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Make the Home Garden a Haven for Beneficial Pollinators
by Park Seed
April 24, 2016

Bringing beneficial pollinators such as bees, butterflies, and hummingbirds into the home garden is not only good for the plants; it also increases the yields of home crops and beautifies the landscape. Gardeners interested in attracting more pollinators usually begin by setting up hummingbird feeders, installing a birdbath or other water feature, and planting annuals and perennials that include pollinators' names, such as Butterfly Bush, Bee Balm, and Hummingbird Mint. While these are all excellent strategies, Park Seed Company brand manager Sue Amatangelo recommends additional steps gardeners can take to make their landscape hospitable to the living creatures that help grow new plants.

When designing the garden, plan for blooms to continue from spring right through fall. Most annuals are in full show from late spring through summer, so there is no shortage of available nectar and pollen during this time. And by selecting perennials with varying bloom seasons, home gardeners can achieve a succession of flowers that continues all summer long, bringing pollinators an uninterrupted and nicely varied supply of food. Supplement the summer display with spring-flowering fruit trees such as cherry, peach, and apple, as well as fall-flowering varieties Aster and Rudbeckia to Caryopteris.

Pollinators feel at home in landscapes planted with native species. Native North American plants are low maintenance, require less water than most others, and are less prone to disease and pests. Look for native varieties of Penstemon, Helianthus, Cleome, and Gaillardia to bring in the bees. Asclepias, Achillea, Lupinus, and Salvia are among dozens of American natives that attract butterflies, while hummingbirds appreciate Lonicera, Lobelia, Campsis, and Aquilegia, among others.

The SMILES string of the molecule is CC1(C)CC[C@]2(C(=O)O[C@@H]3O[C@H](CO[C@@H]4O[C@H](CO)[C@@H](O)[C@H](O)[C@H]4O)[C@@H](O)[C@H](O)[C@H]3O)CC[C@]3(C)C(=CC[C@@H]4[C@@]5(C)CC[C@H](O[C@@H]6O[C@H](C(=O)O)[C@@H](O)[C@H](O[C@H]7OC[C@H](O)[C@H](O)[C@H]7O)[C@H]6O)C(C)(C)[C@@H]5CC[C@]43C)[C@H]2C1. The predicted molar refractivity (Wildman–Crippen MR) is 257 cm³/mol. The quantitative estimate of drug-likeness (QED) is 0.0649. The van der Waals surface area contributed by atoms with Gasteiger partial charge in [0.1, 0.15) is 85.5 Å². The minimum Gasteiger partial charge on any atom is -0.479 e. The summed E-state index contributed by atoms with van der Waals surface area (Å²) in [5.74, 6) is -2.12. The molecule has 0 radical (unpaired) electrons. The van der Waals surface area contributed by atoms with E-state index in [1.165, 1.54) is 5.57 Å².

Most importantly, consider the entire garden a home for bees, butterflies, hummingbirds, and other pollinators, not just the pollen- and nectar-bearing plants that attract them. Avoid using pesticides and other non-organic sprays and treatments. Some beneficial insects and caterpillars may eat desirable foliage, and many undesirables will undoubtedly remain in the garden, but it is well worth it to create a healthy, balanced environment for pollinators. Provide a source of very shallow water with rocks or other stable surfaces for alighting and basking. Pollinators will be more likely to visit a natural environment that provides shelter, water, and resting places as well as good sources of food.

Whether the goal is to create a beautiful butterfly garden, to increase the production of home vegetable crops, or to create a haven for the endangered honeybee population, home gardeners can take many simple steps to turn their landscape into a pollinator-friendly environment. Bringing bees, butterflies, and hummingbirds into the garden helps create a more balanced environment that improves its long-term health and productivity. Park Seed's Sue Amatangelo urges home gardeners across the country to "plant one more for the pollinators," making every garden just a little more rich in the food these beneficial visitors need.

For more information on the pollinators for the home garden, visit parkseed.com

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